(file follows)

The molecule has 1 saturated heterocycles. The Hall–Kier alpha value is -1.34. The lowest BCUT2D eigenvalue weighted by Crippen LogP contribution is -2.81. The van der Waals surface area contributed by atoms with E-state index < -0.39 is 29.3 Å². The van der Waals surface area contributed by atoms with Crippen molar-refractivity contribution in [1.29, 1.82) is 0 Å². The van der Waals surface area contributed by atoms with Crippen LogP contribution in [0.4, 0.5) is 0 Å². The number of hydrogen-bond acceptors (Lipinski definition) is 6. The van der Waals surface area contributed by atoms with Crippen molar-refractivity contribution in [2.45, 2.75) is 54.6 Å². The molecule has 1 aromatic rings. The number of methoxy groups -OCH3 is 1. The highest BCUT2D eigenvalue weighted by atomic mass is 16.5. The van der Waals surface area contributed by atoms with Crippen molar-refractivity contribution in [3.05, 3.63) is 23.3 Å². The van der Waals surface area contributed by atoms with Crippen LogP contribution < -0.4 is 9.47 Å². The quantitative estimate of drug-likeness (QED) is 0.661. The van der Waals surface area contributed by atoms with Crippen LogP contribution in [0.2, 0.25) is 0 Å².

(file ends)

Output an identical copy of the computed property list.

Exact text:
The molecule has 1 saturated heterocycles. The Hall–Kier alpha value is -1.34. The lowest BCUT2D eigenvalue weighted by Crippen LogP contribution is -2.81. The van der Waals surface area contributed by atoms with E-state index < -0.39 is 29.3 Å². The van der Waals surface area contributed by atoms with Crippen molar-refractivity contribution in [1.29, 1.82) is 0 Å². The van der Waals surface area contributed by atoms with Crippen LogP contribution in [0.4, 0.5) is 0 Å². The number of hydrogen-bond acceptors (Lipinski definition) is 6. The van der Waals surface area contributed by atoms with Crippen molar-refractivity contribution in [2.45, 2.75) is 54.6 Å². The molecule has 1 aromatic rings. The number of methoxy groups -OCH3 is 1. The highest BCUT2D eigenvalue weighted by atomic mass is 16.5. The van der Waals surface area contributed by atoms with Crippen molar-refractivity contribution in [3.05, 3.63) is 23.3 Å². The van der Waals surface area contributed by atoms with Crippen LogP contribution < -0.4 is 9.47 Å². The quantitative estimate of drug-likeness (QED) is 0.661. The van der Waals surface area contributed by atoms with Crippen LogP contribution in [0.2, 0.25) is 0 Å².